The Expedition 63 crew members are getting a Japanese spaceship ready for departure next week. In the meantime, the International Space Station trio was busy today with science, video communications and orbital plumbing.
Commander Chris Cassidy and Flight Engineer Anatoly Ivanishin partnered up today loading Japan’s resupply ship with trash and old station gear. Cassidy will command the Canadarm2 robotic arm on Aug. 18 to release the H-II Transfer Vehicle-9 (HTV-9) into Earth orbit for a fiery, but safe reentry into the atmosphere above the South Pacific. The HTV-9 arrived at the orbiting lab on May 25 delivering four tons of new science experiments, station hardware, crew supplies and fuel.
Cassidy started the morning setting up the Space Frontier Studio that live-streams science activities from inside Japan’s Kibo laboratory module to audiences on the ground. The station commander from NASA then spent the afternoon installing new science hardware that will study gas-liquid flows in porous media in the Microgravity Science Glovebox. Results from the Packed Bed Reactor Experiment could benefit life support systems on the space station and future missions to the Moon and Mars.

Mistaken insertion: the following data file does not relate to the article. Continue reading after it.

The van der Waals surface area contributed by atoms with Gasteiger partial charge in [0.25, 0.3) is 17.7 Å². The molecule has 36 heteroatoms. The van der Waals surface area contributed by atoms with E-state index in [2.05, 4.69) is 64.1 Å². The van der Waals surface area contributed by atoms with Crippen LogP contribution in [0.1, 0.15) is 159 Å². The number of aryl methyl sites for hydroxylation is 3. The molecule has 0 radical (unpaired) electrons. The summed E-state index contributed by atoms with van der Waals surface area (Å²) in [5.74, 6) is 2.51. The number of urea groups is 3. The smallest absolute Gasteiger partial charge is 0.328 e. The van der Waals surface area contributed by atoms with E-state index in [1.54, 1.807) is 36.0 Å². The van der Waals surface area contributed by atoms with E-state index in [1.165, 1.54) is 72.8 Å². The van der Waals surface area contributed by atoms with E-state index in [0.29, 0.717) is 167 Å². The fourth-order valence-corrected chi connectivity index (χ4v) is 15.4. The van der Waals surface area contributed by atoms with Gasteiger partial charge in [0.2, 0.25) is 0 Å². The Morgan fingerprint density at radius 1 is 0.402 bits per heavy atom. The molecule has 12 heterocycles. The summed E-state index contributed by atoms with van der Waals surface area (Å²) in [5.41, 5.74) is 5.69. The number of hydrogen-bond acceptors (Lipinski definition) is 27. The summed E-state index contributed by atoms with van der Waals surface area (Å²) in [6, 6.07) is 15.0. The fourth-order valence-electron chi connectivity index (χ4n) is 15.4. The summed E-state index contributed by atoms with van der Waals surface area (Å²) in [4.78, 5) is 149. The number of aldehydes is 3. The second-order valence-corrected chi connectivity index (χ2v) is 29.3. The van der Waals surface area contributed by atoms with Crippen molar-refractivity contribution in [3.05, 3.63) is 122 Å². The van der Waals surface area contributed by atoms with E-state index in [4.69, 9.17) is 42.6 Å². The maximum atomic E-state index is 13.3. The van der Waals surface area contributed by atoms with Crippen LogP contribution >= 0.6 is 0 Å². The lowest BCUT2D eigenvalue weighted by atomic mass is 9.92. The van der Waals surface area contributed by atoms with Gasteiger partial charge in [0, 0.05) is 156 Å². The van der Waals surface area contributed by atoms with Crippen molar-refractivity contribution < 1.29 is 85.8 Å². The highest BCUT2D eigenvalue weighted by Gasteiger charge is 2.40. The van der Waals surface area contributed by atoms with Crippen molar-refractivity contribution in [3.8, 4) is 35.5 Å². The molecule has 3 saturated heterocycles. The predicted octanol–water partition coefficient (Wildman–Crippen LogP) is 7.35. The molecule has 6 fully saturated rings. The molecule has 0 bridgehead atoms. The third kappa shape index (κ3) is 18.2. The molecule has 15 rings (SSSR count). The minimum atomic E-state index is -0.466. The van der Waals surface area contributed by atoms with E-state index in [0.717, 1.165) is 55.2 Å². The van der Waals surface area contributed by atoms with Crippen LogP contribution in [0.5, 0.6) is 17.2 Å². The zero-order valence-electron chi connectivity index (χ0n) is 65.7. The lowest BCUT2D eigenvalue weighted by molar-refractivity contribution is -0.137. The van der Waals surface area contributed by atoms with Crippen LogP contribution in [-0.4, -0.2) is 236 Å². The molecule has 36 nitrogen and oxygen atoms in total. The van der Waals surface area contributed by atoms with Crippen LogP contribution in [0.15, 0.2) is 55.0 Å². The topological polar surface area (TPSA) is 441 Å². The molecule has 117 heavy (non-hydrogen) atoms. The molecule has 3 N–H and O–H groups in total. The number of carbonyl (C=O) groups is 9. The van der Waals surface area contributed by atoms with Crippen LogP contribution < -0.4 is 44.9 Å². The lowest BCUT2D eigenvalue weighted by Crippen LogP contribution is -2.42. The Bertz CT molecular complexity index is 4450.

Earth observations have been ongoing this week in the Russian segment of the space station. One long-running study has been monitoring natural and man-made conditions around the globe to forecast potential catastrophes. Ivanishin of Roscosmos was servicing photo equipment this morning for that experiment which measures radiation reflected from the Earth in a variety of wavelengths.
Cosmonaut Ivan Vagner worked during the morning servicing Russian plumbing hardware. The first-time space flyer then spent the rest of the day inventorying common office supplies such as printer cartridges, pens and tape.
One thought on “Crew Packs Japanese Ship, Studies Space Physics and Earth”
I like to read the daily activity report of astronauts in ISS and feel excited about human endeavors as a biologist.